Today I faced one of my first true parenting dilemmas– and one of the first times my partner and I have disagreed on a decision.
I signed my eldest son, Carston, up for town soccer where he will play on a U4 team. He needs cleats and shin guards for the first time so we headed to a sporting goods store to get him sized and outfitted.
After relaying Carston’s street shoe size the salesman found the corresponding box of Umbro cleats to try on. That box happened to hold hot pink cleats. Which happened to fit.
Now you may recall Carston’s favorite color has long been purple. He has recently expanded his “favorite” palette so that he ranks his fave colors in the following manner: “purple, pink, and blue.” So after these shoes fit and Mr. Eddy of Dick’s went to get him neon green shoes in the same size, Carston obviously said he wanted the pink ones. I hesitated for a second, but privately thought the neon green option was pretty heinous, so decided the pink ones were fine.
Next up were shin guards. This time Mr. Eddy used the standard black-sock covered ones for size. After finding a set that worked we thought we were done. But Carston then pointed out he could get those in hot pink as well to “match.” For some reason, this suddenly struck me as a lot of hot pink.
Look, I am very open on this, but even I have my limits. Why? I’ve suddenly started worrying that all those pink and purple might lead to some teasing. In many ways Carston is even more “boy” than he was a year ago. Just walk into our house to see superhero detritus of shields, swords, and other fighting gear all over…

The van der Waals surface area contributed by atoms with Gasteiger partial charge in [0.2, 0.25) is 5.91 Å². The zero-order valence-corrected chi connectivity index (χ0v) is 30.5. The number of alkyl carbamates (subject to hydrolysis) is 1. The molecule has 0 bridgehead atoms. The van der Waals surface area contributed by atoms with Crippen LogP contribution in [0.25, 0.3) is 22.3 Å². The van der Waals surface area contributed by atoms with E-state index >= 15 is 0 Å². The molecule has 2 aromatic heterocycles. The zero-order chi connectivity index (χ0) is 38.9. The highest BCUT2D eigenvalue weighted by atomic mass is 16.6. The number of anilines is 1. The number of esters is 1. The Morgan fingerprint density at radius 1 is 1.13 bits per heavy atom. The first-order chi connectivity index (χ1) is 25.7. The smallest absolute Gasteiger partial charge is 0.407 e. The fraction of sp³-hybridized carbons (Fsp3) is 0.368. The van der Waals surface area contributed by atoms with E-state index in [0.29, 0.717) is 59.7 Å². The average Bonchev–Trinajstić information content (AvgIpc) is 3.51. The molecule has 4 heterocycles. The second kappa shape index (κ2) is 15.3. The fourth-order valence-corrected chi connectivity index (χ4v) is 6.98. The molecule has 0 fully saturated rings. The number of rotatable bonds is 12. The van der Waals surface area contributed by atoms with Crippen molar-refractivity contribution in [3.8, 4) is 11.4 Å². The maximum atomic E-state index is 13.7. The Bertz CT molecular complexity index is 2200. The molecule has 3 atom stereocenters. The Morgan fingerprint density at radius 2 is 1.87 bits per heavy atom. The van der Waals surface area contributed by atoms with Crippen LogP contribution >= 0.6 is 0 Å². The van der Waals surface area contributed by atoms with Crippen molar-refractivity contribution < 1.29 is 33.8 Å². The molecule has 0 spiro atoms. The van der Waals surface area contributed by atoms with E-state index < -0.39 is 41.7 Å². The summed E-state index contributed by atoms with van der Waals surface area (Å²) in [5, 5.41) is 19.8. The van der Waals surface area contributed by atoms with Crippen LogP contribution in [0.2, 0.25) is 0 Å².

When he asked for purple shoes for back-to-school, and specifically to wear them on his first day of his new school this week (where one of the school colors is purple), I was fine with it and even crossed to the girls’ shoes at Stride Rite to make that happen. But when he then wanted “sparkly pink and purple shoes” I drew my own line. Why? That teasing worry. It wasn’t aesthetic, because I know if he were a girl I would have gotten the sparkly ones.
But a new neighbor was there at Dick’s (who has sons and a daughter) and she commented that times have changed and it’s ok, so we went with the Pepto Bismal-pink shin guards and socks. Of course, we even got the purple ball.
As we were walking back to the car Carston commented, “Mommy, I’m glad you brought me because Daddy wouldn’t have let me get the pink stuff.” Well, that’s when I started to get worried…
Sure enough when we got home Carston proudly showed off his new gear. Once he was up in his room my husband then informed me that he would have just said that the pink ones weren’t an option for his team. But I have this policy about not fibbing to my kids so that wouldn’t fly with me.
The thing is that just as we don’t want girls to think looking pretty is their thing and not being a computer scientist isn’t, I don’t want boys to think pink can’t be their thing and being a car mechanic automatically is their domain. But when I coined the term “pink warrior girls” specifically about youth soccer players who happen to be girls, I didn’t see a good male analogue.
Can Carston and other boys growing up today fight with pink and purple swords? It seems that things, even in soccer, are moving in that direction. I hope that if someone does comment on his pink shoes he can simply say, “Pink isn’t just for girls, nothing is just for girls or just for boys.” Or, I’ll have to inform him that apparently a lot of male professional players now wear pink cleats, among other function options, per the paper of record. [And who knew black cleats used to be made out of KANGAROO leather?! Learn something new every day.]
This seemed to assuage my partner, though I might just have to exchange those pink shin guards for reasons solely related to TOO MUCH pink. If my parenting philosophy is captured by the phrase, “everything in moderation,” then I think pink cleats and a purple/pink ball is quite enough, no?
How would you handle this situation, or how have you handled it?